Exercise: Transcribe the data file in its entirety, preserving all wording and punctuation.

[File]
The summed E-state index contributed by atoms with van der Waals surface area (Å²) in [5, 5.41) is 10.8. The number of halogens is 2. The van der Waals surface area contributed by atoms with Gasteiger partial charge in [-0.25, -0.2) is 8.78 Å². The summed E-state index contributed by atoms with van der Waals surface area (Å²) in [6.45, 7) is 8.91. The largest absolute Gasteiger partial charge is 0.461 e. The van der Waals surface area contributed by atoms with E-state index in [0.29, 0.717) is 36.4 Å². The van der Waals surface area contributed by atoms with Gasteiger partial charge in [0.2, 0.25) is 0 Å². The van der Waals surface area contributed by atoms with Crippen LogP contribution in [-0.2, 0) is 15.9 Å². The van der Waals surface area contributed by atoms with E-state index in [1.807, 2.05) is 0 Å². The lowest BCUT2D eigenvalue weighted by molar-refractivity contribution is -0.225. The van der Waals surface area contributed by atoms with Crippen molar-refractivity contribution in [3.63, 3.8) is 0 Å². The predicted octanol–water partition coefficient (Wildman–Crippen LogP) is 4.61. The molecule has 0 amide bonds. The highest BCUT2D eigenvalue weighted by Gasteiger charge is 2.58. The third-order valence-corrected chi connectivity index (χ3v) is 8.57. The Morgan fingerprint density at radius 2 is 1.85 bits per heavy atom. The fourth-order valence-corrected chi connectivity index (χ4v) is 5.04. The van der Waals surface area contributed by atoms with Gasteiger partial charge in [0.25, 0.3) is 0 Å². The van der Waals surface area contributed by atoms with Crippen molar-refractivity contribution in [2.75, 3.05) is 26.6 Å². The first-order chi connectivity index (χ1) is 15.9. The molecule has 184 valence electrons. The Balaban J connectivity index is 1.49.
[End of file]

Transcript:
The summed E-state index contributed by atoms with van der Waals surface area (Å²) in [5, 5.41) is 10.8. The number of halogens is 2. The van der Waals surface area contributed by atoms with Gasteiger partial charge in [-0.25, -0.2) is 8.78 Å². The summed E-state index contributed by atoms with van der Waals surface area (Å²) in [6.45, 7) is 8.91. The largest absolute Gasteiger partial charge is 0.461 e. The van der Waals surface area contributed by atoms with E-state index in [0.29, 0.717) is 36.4 Å². The van der Waals surface area contributed by atoms with Gasteiger partial charge in [0.2, 0.25) is 0 Å². The van der Waals surface area contributed by atoms with Crippen LogP contribution in [-0.2, 0) is 15.9 Å². The van der Waals surface area contributed by atoms with E-state index in [1.807, 2.05) is 0 Å². The lowest BCUT2D eigenvalue weighted by molar-refractivity contribution is -0.225. The van der Waals surface area contributed by atoms with Crippen molar-refractivity contribution in [3.63, 3.8) is 0 Å². The predicted octanol–water partition coefficient (Wildman–Crippen LogP) is 4.61. The molecule has 0 amide bonds. The highest BCUT2D eigenvalue weighted by Gasteiger charge is 2.58. The third-order valence-corrected chi connectivity index (χ3v) is 8.57. The Morgan fingerprint density at radius 2 is 1.85 bits per heavy atom. The fourth-order valence-corrected chi connectivity index (χ4v) is 5.04. The van der Waals surface area contributed by atoms with Gasteiger partial charge in [0.25, 0.3) is 0 Å². The van der Waals surface area contributed by atoms with Crippen molar-refractivity contribution in [2.75, 3.05) is 26.6 Å². The first-order chi connectivity index (χ1) is 15.9. The molecule has 184 valence electrons. The Balaban J connectivity index is 1.49.